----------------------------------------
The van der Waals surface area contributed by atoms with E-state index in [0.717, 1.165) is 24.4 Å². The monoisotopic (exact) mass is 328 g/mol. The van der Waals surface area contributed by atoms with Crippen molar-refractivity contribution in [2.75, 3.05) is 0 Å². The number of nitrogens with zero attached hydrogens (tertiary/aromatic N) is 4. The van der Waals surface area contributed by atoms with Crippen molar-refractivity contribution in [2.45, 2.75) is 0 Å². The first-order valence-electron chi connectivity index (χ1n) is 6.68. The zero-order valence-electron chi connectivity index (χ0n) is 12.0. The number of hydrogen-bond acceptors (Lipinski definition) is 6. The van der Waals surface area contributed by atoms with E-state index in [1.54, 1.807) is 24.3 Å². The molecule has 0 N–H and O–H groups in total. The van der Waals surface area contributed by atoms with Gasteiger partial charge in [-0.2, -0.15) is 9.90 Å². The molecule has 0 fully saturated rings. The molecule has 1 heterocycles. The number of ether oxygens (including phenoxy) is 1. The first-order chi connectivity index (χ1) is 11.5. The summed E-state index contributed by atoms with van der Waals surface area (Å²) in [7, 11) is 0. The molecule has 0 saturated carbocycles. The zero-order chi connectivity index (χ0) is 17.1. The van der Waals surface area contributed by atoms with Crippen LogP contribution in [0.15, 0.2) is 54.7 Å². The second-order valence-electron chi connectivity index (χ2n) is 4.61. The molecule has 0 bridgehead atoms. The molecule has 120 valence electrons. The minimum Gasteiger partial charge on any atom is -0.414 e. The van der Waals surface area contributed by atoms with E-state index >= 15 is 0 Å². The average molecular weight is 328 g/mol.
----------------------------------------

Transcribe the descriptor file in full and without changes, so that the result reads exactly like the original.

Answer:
The van der Waals surface area contributed by atoms with E-state index in [0.717, 1.165) is 24.4 Å². The monoisotopic (exact) mass is 328 g/mol. The van der Waals surface area contributed by atoms with Crippen molar-refractivity contribution in [2.75, 3.05) is 0 Å². The number of nitrogens with zero attached hydrogens (tertiary/aromatic N) is 4. The van der Waals surface area contributed by atoms with Crippen molar-refractivity contribution in [2.45, 2.75) is 0 Å². The first-order valence-electron chi connectivity index (χ1n) is 6.68. The zero-order valence-electron chi connectivity index (χ0n) is 12.0. The number of hydrogen-bond acceptors (Lipinski definition) is 6. The van der Waals surface area contributed by atoms with E-state index in [1.54, 1.807) is 24.3 Å². The molecule has 0 N–H and O–H groups in total. The van der Waals surface area contributed by atoms with Gasteiger partial charge in [-0.2, -0.15) is 9.90 Å². The molecule has 0 fully saturated rings. The molecule has 1 heterocycles. The number of ether oxygens (including phenoxy) is 1. The first-order chi connectivity index (χ1) is 11.5. The summed E-state index contributed by atoms with van der Waals surface area (Å²) in [7, 11) is 0. The molecule has 0 saturated carbocycles. The zero-order chi connectivity index (χ0) is 17.1. The van der Waals surface area contributed by atoms with Crippen LogP contribution in [0.15, 0.2) is 54.7 Å². The second-order valence-electron chi connectivity index (χ2n) is 4.61. The molecule has 0 bridgehead atoms. The molecule has 120 valence electrons. The minimum Gasteiger partial charge on any atom is -0.414 e. The van der Waals surface area contributed by atoms with E-state index >= 15 is 0 Å². The average molecular weight is 328 g/mol.